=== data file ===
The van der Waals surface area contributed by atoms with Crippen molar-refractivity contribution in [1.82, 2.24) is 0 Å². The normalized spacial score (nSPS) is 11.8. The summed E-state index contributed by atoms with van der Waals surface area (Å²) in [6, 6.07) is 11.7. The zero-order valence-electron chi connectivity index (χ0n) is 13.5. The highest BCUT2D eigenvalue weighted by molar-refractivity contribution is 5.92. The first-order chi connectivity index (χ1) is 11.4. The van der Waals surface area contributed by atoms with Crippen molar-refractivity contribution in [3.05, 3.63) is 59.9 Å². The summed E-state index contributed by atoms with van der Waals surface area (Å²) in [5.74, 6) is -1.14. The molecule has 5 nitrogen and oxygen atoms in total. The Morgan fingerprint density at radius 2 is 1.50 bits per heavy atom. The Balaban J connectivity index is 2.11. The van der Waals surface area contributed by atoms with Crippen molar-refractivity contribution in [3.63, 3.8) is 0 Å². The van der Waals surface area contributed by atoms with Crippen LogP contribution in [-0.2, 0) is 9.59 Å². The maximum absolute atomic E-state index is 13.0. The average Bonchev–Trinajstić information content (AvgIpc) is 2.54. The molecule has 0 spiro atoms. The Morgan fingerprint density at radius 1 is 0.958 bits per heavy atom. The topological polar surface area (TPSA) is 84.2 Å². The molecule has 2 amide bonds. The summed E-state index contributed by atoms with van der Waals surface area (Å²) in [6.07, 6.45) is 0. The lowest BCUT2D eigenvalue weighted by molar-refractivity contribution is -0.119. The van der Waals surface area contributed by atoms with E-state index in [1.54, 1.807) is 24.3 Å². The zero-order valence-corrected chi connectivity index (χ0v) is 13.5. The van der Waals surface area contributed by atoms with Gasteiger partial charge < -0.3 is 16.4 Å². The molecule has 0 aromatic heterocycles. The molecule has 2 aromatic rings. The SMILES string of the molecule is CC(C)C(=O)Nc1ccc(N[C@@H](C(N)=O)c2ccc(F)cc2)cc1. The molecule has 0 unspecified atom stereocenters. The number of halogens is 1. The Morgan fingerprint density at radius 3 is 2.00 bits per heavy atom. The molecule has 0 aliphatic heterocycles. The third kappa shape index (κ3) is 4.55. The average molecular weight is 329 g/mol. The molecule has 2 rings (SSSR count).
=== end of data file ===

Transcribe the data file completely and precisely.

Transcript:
The van der Waals surface area contributed by atoms with Crippen molar-refractivity contribution in [1.82, 2.24) is 0 Å². The normalized spacial score (nSPS) is 11.8. The summed E-state index contributed by atoms with van der Waals surface area (Å²) in [6, 6.07) is 11.7. The zero-order valence-electron chi connectivity index (χ0n) is 13.5. The highest BCUT2D eigenvalue weighted by molar-refractivity contribution is 5.92. The first-order chi connectivity index (χ1) is 11.4. The van der Waals surface area contributed by atoms with Crippen molar-refractivity contribution in [3.05, 3.63) is 59.9 Å². The summed E-state index contributed by atoms with van der Waals surface area (Å²) in [5.74, 6) is -1.14. The molecule has 5 nitrogen and oxygen atoms in total. The Morgan fingerprint density at radius 2 is 1.50 bits per heavy atom. The Balaban J connectivity index is 2.11. The van der Waals surface area contributed by atoms with Crippen molar-refractivity contribution in [3.63, 3.8) is 0 Å². The van der Waals surface area contributed by atoms with Crippen LogP contribution in [-0.2, 0) is 9.59 Å². The maximum absolute atomic E-state index is 13.0. The average Bonchev–Trinajstić information content (AvgIpc) is 2.54. The molecule has 0 spiro atoms. The Morgan fingerprint density at radius 1 is 0.958 bits per heavy atom. The topological polar surface area (TPSA) is 84.2 Å². The molecule has 2 amide bonds. The summed E-state index contributed by atoms with van der Waals surface area (Å²) in [6.07, 6.45) is 0. The lowest BCUT2D eigenvalue weighted by molar-refractivity contribution is -0.119. The van der Waals surface area contributed by atoms with E-state index in [1.54, 1.807) is 24.3 Å². The zero-order valence-corrected chi connectivity index (χ0v) is 13.5. The van der Waals surface area contributed by atoms with Gasteiger partial charge < -0.3 is 16.4 Å². The molecule has 0 aromatic heterocycles. The molecule has 2 aromatic rings. The SMILES string of the molecule is CC(C)C(=O)Nc1ccc(N[C@@H](C(N)=O)c2ccc(F)cc2)cc1. The molecule has 0 unspecified atom stereocenters. The number of halogens is 1. The Morgan fingerprint density at radius 3 is 2.00 bits per heavy atom. The molecule has 0 aliphatic heterocycles. The third kappa shape index (κ3) is 4.55. The average molecular weight is 329 g/mol. The molecule has 2 rings (SSSR count).